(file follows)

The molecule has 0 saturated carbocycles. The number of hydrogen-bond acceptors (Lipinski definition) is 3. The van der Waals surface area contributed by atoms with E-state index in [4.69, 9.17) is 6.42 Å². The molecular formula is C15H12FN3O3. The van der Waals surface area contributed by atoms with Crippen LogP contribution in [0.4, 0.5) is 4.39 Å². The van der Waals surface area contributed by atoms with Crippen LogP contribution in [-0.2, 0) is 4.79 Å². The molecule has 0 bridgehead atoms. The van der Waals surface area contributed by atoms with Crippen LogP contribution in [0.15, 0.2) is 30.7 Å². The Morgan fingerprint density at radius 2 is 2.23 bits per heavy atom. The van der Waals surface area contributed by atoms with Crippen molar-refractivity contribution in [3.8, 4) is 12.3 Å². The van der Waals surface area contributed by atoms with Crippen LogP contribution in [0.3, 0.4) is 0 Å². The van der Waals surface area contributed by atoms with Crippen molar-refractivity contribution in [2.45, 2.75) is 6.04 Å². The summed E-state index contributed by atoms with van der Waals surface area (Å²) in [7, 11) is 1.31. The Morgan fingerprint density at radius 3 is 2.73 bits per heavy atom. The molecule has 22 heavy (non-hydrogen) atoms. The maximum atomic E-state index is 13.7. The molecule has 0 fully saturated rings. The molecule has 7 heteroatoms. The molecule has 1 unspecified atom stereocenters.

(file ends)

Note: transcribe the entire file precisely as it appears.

The molecule has 0 saturated carbocycles. The number of hydrogen-bond acceptors (Lipinski definition) is 3. The van der Waals surface area contributed by atoms with E-state index in [4.69, 9.17) is 6.42 Å². The molecular formula is C15H12FN3O3. The van der Waals surface area contributed by atoms with Crippen LogP contribution in [0.4, 0.5) is 4.39 Å². The van der Waals surface area contributed by atoms with Crippen LogP contribution in [-0.2, 0) is 4.79 Å². The molecule has 0 bridgehead atoms. The van der Waals surface area contributed by atoms with Crippen LogP contribution in [0.15, 0.2) is 30.7 Å². The Morgan fingerprint density at radius 2 is 2.23 bits per heavy atom. The van der Waals surface area contributed by atoms with Crippen molar-refractivity contribution in [3.8, 4) is 12.3 Å². The van der Waals surface area contributed by atoms with Crippen LogP contribution in [0.3, 0.4) is 0 Å². The van der Waals surface area contributed by atoms with Crippen molar-refractivity contribution in [2.45, 2.75) is 6.04 Å². The summed E-state index contributed by atoms with van der Waals surface area (Å²) in [7, 11) is 1.31. The Morgan fingerprint density at radius 3 is 2.73 bits per heavy atom. The molecule has 22 heavy (non-hydrogen) atoms. The maximum atomic E-state index is 13.7. The molecule has 0 fully saturated rings. The molecule has 7 heteroatoms. The molecule has 1 unspecified atom stereocenters.